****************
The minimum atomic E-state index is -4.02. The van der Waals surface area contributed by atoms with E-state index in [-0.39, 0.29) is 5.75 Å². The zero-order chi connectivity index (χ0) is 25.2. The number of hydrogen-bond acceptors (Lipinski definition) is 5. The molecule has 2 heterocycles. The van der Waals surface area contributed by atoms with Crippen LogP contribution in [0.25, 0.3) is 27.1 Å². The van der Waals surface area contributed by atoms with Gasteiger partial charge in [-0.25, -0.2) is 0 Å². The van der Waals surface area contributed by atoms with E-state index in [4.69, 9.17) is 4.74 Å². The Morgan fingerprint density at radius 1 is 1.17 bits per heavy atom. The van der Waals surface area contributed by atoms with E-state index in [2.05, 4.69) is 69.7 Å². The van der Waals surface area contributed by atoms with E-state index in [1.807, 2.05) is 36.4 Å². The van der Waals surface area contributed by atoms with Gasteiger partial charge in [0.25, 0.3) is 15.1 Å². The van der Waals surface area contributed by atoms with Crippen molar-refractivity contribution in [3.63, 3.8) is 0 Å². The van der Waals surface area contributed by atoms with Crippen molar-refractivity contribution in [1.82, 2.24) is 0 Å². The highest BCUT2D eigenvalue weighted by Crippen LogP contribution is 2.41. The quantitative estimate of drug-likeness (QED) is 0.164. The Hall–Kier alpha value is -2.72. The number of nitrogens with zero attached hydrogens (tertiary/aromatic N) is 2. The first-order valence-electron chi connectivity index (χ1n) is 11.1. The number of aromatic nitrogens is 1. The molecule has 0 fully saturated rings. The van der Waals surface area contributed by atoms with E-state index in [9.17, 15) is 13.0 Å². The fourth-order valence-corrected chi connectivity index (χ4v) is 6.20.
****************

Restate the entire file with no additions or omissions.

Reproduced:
The minimum atomic E-state index is -4.02. The van der Waals surface area contributed by atoms with E-state index in [-0.39, 0.29) is 5.75 Å². The zero-order chi connectivity index (χ0) is 25.2. The number of hydrogen-bond acceptors (Lipinski definition) is 5. The molecule has 2 heterocycles. The van der Waals surface area contributed by atoms with Crippen LogP contribution in [0.25, 0.3) is 27.1 Å². The van der Waals surface area contributed by atoms with Gasteiger partial charge in [-0.25, -0.2) is 0 Å². The van der Waals surface area contributed by atoms with E-state index in [4.69, 9.17) is 4.74 Å². The Morgan fingerprint density at radius 1 is 1.17 bits per heavy atom. The van der Waals surface area contributed by atoms with E-state index in [2.05, 4.69) is 69.7 Å². The van der Waals surface area contributed by atoms with E-state index in [1.807, 2.05) is 36.4 Å². The van der Waals surface area contributed by atoms with Gasteiger partial charge in [0.25, 0.3) is 15.1 Å². The van der Waals surface area contributed by atoms with Crippen molar-refractivity contribution in [3.63, 3.8) is 0 Å². The van der Waals surface area contributed by atoms with Crippen molar-refractivity contribution in [1.82, 2.24) is 0 Å². The highest BCUT2D eigenvalue weighted by Crippen LogP contribution is 2.41. The quantitative estimate of drug-likeness (QED) is 0.164. The Hall–Kier alpha value is -2.72. The number of nitrogens with zero attached hydrogens (tertiary/aromatic N) is 2. The first-order valence-electron chi connectivity index (χ1n) is 11.1. The number of aromatic nitrogens is 1. The molecule has 0 fully saturated rings. The van der Waals surface area contributed by atoms with E-state index in [9.17, 15) is 13.0 Å². The fourth-order valence-corrected chi connectivity index (χ4v) is 6.20.